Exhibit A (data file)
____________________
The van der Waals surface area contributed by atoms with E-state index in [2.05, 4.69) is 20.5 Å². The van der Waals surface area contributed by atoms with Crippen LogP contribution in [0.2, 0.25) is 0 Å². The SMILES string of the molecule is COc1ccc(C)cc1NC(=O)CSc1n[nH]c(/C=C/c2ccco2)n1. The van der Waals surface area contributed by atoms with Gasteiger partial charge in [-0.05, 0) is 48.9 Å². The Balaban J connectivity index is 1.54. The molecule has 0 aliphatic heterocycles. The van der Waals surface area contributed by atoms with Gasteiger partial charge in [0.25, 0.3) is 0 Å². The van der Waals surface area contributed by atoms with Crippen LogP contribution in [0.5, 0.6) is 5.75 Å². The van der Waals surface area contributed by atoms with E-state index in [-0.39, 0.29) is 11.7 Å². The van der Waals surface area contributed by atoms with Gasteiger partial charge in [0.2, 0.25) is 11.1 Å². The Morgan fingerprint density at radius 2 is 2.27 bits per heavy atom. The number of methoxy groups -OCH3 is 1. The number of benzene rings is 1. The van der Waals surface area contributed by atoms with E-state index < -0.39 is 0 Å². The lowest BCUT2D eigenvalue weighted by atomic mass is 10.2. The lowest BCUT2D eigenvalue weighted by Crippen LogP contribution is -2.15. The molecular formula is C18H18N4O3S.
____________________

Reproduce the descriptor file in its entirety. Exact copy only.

The van der Waals surface area contributed by atoms with E-state index in [2.05, 4.69) is 20.5 Å². The van der Waals surface area contributed by atoms with Crippen LogP contribution in [0.2, 0.25) is 0 Å². The SMILES string of the molecule is COc1ccc(C)cc1NC(=O)CSc1n[nH]c(/C=C/c2ccco2)n1. The van der Waals surface area contributed by atoms with Gasteiger partial charge in [-0.05, 0) is 48.9 Å². The Balaban J connectivity index is 1.54. The molecule has 0 aliphatic heterocycles. The van der Waals surface area contributed by atoms with Gasteiger partial charge in [0.25, 0.3) is 0 Å². The van der Waals surface area contributed by atoms with Crippen LogP contribution in [0.5, 0.6) is 5.75 Å². The van der Waals surface area contributed by atoms with E-state index in [-0.39, 0.29) is 11.7 Å². The van der Waals surface area contributed by atoms with Gasteiger partial charge in [0.2, 0.25) is 11.1 Å². The Morgan fingerprint density at radius 2 is 2.27 bits per heavy atom. The number of methoxy groups -OCH3 is 1. The number of benzene rings is 1. The van der Waals surface area contributed by atoms with E-state index < -0.39 is 0 Å². The lowest BCUT2D eigenvalue weighted by atomic mass is 10.2. The lowest BCUT2D eigenvalue weighted by Crippen LogP contribution is -2.15. The molecular formula is C18H18N4O3S.